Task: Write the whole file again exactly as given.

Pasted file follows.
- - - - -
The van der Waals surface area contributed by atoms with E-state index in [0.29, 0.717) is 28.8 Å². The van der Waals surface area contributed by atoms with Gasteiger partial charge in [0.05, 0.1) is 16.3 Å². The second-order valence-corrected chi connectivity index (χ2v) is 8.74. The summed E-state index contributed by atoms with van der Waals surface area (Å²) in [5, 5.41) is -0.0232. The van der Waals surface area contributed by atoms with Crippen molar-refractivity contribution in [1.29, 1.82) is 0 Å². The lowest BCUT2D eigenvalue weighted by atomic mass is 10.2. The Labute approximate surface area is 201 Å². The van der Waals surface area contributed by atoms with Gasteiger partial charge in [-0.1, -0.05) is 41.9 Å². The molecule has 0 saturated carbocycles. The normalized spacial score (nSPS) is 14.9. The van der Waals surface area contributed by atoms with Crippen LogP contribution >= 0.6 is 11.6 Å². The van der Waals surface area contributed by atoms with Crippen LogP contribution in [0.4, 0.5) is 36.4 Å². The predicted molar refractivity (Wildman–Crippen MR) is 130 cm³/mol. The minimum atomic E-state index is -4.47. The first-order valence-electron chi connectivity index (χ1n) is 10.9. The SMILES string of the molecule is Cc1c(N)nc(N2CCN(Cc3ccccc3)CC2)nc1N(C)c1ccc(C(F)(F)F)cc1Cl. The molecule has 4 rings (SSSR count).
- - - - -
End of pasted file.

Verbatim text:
The van der Waals surface area contributed by atoms with E-state index in [0.29, 0.717) is 28.8 Å². The van der Waals surface area contributed by atoms with Gasteiger partial charge in [0.05, 0.1) is 16.3 Å². The second-order valence-corrected chi connectivity index (χ2v) is 8.74. The summed E-state index contributed by atoms with van der Waals surface area (Å²) in [5, 5.41) is -0.0232. The van der Waals surface area contributed by atoms with Crippen molar-refractivity contribution in [1.29, 1.82) is 0 Å². The lowest BCUT2D eigenvalue weighted by atomic mass is 10.2. The Labute approximate surface area is 201 Å². The van der Waals surface area contributed by atoms with Gasteiger partial charge in [-0.1, -0.05) is 41.9 Å². The molecule has 0 saturated carbocycles. The normalized spacial score (nSPS) is 14.9. The van der Waals surface area contributed by atoms with Crippen LogP contribution >= 0.6 is 11.6 Å². The van der Waals surface area contributed by atoms with Crippen LogP contribution in [0.4, 0.5) is 36.4 Å². The predicted molar refractivity (Wildman–Crippen MR) is 130 cm³/mol. The minimum atomic E-state index is -4.47. The first-order valence-electron chi connectivity index (χ1n) is 10.9. The SMILES string of the molecule is Cc1c(N)nc(N2CCN(Cc3ccccc3)CC2)nc1N(C)c1ccc(C(F)(F)F)cc1Cl. The molecule has 4 rings (SSSR count).